What is in this leaflet

This leaflet answers some common questions about Advil 12Hour Extended Release Tablet (referred as Advil 12Hour). It does not contain all the available information. It does not take the place of talking to your pharmacist or doctor.
All medicines have benefits and risks. Your pharmacist or doctor will have weighed the risks of you taking Advil 12Hour against the benefits they expect it will have for you.
If you have any concerns about taking this medicine, talk to your pharmacist or doctor
Keep this leaflet with your medicine.
You may need to read it again.

What Advil 12Hour is used for

Advil 12Hour is used for the temporary relief of persistent pain likely to last for more than 6 hours associated with:
body pain
back pain
neck and shoulder pain
muscle pain
sprains and strains
osteoarthritis
arthritic, joint and rheumatic conditions
period pain
dental pain
sinus pain
cold and flu

Who should use Advil 12Hour

Advil 12Hour is recommended for adults and children 12 years of age and over.

How Advil 12Hour works

Ibuprofen belongs to a group of medicines called non-steroidal anti-inflammatory drugs (NSAIDs). Ibuprofen, like all non-steroidal anti-inflammatory drugs, is an analgesic, antipyretic, and anti-inflammatory medication. There is strong evidence to support the view that the main mechanism of action of ibuprofen (like other NSAIDs) is related to decreasing formation of prostaglandins. Prostaglandins are naturally-occurring fatty acid derivatives that are widely distributed in the tissues. They are believed to be a common factor in the production of pain, fever, and inflammation.
Ask your pharmacist or doctor if you have any questions about this medicine. Your pharmacist or doctor may have given it for another reason.
This medicine is not addictive.
It is only available from your pharmacist.

Before you take Advil 12Hour

When you must not take it

Do not take Advil 12Hour if you are allergic to:
any medicines containing ibuprofen, aspirin or other NSAIDs.
any of the ingredients in Advil 12Hour listed at the end of this leaflet.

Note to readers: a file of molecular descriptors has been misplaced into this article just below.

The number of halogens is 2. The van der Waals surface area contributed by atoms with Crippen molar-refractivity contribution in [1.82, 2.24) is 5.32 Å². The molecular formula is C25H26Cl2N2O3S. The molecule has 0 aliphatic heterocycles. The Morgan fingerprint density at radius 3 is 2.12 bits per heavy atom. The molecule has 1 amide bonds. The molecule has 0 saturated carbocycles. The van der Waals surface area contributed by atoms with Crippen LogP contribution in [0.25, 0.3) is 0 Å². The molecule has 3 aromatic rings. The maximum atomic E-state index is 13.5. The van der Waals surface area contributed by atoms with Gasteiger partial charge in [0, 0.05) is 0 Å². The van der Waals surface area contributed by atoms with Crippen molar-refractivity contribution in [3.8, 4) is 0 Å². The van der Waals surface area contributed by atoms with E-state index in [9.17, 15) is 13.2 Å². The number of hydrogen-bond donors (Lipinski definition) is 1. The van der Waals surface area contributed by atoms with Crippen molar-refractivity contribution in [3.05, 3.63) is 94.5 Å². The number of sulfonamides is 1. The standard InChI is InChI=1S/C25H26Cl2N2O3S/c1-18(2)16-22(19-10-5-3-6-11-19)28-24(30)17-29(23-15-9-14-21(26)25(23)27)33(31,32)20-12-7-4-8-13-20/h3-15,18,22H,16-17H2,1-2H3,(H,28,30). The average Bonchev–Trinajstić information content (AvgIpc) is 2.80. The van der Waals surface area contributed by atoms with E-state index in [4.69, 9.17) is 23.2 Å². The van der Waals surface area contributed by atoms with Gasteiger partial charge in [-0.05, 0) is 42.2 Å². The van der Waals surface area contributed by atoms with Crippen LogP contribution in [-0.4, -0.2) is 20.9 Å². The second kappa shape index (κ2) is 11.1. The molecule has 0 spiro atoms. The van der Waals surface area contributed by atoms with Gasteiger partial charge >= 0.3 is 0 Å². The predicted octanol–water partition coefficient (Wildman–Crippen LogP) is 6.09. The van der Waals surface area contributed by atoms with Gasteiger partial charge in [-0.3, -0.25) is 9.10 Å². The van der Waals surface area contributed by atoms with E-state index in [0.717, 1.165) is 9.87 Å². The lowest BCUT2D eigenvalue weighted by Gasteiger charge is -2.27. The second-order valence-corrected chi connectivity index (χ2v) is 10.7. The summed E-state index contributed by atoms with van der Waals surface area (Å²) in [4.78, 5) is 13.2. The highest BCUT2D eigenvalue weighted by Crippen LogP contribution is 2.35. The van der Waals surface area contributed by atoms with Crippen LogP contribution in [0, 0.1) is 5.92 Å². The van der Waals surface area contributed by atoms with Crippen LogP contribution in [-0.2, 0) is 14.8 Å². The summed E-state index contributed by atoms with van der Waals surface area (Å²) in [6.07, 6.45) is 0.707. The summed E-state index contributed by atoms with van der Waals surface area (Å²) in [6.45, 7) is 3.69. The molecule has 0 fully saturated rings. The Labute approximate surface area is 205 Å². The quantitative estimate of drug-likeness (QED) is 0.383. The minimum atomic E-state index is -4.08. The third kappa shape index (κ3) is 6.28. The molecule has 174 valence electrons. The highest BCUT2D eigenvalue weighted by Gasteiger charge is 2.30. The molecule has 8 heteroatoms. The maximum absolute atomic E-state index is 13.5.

Some of the signs and symptoms of an allergic reaction may include:
shortness of breath
wheezing or difficulty breathing
swelling of the face, lips, tongue or other parts of the body
rash, itching or hives on the skin
Do not take Advil 12Hour if you have/are:
asthma that is sensitive to aspirin or NSAIDs
a current or a past history of stomach bleeding or ulceration
Talk to your pharmacist or doctor about taking this medicine if you are over 65 years of age.
Taking this medicine may increase the risk of you getting stomach, heart or kidney problems.
signs of gastrointestinal bleeding, such as vomiting blood, bleeding from the back passage (rectum), or have black or bloody stools
heart failure
kidney disease
severe liver impairment
have recently had coronary artery bypass surgery (CABG).
Do not take Advil 12Hour if you are pregnant or trying to become pregnant.
Do not take Advil 12Hour if the expiry date (EXP.) printed on the pack has passed or if the packaging shows signs of tampering or the tablets do not look quite right.
If you are not sure whether you should start taking this medicine, talk to your pharmacist or your doctor.

Before you start to take it

Tell your pharmacist or doctor if you:
are allergic to any other medicines, foods, dyes or preservatives.
you have asthma
you have a stomach or duodenal ulcer
you have liver or kidney disease
you have cardiac impairment or high blood pressure
if you are taking any products containing aspirin or salicylates
you are taking other medications
you are under the care of a doctor for any serious condition
Ask your pharmacist or doctor about taking the medicine if you are breastfeeding.
Very small amounts of ibuprofen pass into the breast milk. Your pharmacist or doctor will discuss the potential benefits and risks of taking the medicine if you are breastfeeding.

Taking other medicines

Tell your pharmacist or doctor if you are taking any other medicines, including any that you buy without a prescription from a pharmacy, supermarket or health food shop.
Some medicines and ibuprofen may interfere with each other. These include:
aspirin, salicylates and other non-steroidal anti-inflammatory drugs (NSAIDs)
warfarin or any other medicine used to prevent blood clots
lithium, a medicine used to treat mood swings and some types of depression
medicines used to lower blood pressure
methotrexate, a medicine used to treat arthritis and some types of cancer
medicines used to treat heart failure
medicines such as prednisone, prednisolone and cortisone, which reduce the activity of your immune system. Taking together with ibuprofen may increase the risk of gastrointestinal bleeding.
zidovudine, a medicine used to treat HIV infection
probenecid, medicines used to treat diabetes and phenytoin
SSRIs (selective serotonine reuptake inhibitors) taken together with ibuprofen may increase the risk of gastrointestinal bleeding
Tell a pharmacist or doctor if you are taking aspirin for heart attack or stroke, because ibuprofen may decrease this benefit of aspirin.
Your pharmacist or doctor will have more information on these and other medicines to be careful with or avoid while taking this medicine.
If you have not told your pharmacist or doctor about any of the above, tell him/her before you start taking Advil 12Hour

How to take Advil 12Hour

Follow all directions given to you by your pharmacist or doctor carefully.
They may differ from the information contained in this leaflet.
If you do not understand the instructions on the pack, ask your pharmacist or your doctor for help.

How to take Advil 12Hour

Adults and children 12 years and over:
Take 1 tablet every 12 hours while symptoms persist. Swallow the tablet whole with water - do not crush, chew, split or dissolve.